A generator is practically a must-have in a world so dependent on electricity and technology. Luckily there are plenty to choose from. Understanding how they all differ from one another is another story.
An internal combustion engine converts mechanical energy into electricity. The generator engine accomplishes this by rotating a shaft connected to a mechanical alternator. As a result, the generator distributes an alternating current to its sockets.
Inverter generators transfer AC currents to DC currents and then invert them back again. They are cleaner, more consistent, and much more efficient than traditional generators.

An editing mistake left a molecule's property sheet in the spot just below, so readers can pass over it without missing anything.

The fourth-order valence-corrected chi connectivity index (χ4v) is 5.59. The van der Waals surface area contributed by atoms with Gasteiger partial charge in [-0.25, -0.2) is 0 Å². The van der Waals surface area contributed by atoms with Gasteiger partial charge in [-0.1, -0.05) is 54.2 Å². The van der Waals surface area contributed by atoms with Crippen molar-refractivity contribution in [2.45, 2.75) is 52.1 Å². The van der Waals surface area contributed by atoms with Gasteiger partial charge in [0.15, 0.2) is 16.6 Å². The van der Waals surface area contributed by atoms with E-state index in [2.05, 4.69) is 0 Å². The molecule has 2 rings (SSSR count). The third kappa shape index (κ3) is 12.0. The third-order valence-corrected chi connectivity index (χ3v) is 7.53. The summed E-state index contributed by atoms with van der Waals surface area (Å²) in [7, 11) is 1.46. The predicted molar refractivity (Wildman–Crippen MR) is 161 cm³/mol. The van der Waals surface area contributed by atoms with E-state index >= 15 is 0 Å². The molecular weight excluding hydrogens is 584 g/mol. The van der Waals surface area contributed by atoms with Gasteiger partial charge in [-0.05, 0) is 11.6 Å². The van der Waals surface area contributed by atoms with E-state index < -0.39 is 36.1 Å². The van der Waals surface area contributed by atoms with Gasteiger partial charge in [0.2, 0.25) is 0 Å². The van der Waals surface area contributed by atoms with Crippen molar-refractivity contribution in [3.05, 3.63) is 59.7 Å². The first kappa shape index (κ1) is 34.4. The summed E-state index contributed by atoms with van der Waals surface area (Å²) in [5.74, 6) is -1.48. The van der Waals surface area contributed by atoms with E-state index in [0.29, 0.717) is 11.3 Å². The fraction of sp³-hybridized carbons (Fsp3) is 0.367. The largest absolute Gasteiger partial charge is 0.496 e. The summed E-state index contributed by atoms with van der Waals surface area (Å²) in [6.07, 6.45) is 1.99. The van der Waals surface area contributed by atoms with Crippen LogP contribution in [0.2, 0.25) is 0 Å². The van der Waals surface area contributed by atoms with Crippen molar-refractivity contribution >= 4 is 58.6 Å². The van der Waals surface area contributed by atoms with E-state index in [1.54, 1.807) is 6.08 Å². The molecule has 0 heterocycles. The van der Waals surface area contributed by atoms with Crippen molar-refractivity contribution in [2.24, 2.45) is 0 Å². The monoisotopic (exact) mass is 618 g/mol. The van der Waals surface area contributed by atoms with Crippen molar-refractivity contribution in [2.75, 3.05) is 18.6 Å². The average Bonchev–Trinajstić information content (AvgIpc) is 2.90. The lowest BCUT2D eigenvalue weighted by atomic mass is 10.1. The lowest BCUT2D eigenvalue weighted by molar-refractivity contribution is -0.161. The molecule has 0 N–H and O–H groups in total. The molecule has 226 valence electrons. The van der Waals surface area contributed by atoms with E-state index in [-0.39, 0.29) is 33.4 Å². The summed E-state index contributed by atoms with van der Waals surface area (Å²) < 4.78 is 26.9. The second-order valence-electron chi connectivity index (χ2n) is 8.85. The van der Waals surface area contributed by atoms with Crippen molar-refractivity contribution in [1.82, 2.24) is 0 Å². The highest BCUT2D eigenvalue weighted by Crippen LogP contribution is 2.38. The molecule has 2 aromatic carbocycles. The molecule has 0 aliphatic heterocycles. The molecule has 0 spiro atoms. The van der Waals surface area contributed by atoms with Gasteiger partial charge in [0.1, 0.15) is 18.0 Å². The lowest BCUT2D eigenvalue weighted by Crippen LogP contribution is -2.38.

Standby generators are permanently affixed to a concrete pad and are usually professionally installed. They typically use diesel, natural gas, or sometimes biofuel.
Hybrid generators use both the fuel from conventional generators and a renewable power source. This means they usually incorporate a fully automated battery system. They are more environmentally friendly, quieter, and more fuel efficient.
Gasoline generators function by converting fuel to kinetic energy. The turbine within the generator then converts kinetic energy into mechanical energy and then electrical energy.
With a diesel generator, air enters a cylinder and a piston compresses it. This process heats the air while simultaneously introducing a mist of diesel fuel, which ultimately causes a tiny explosion that releases energy.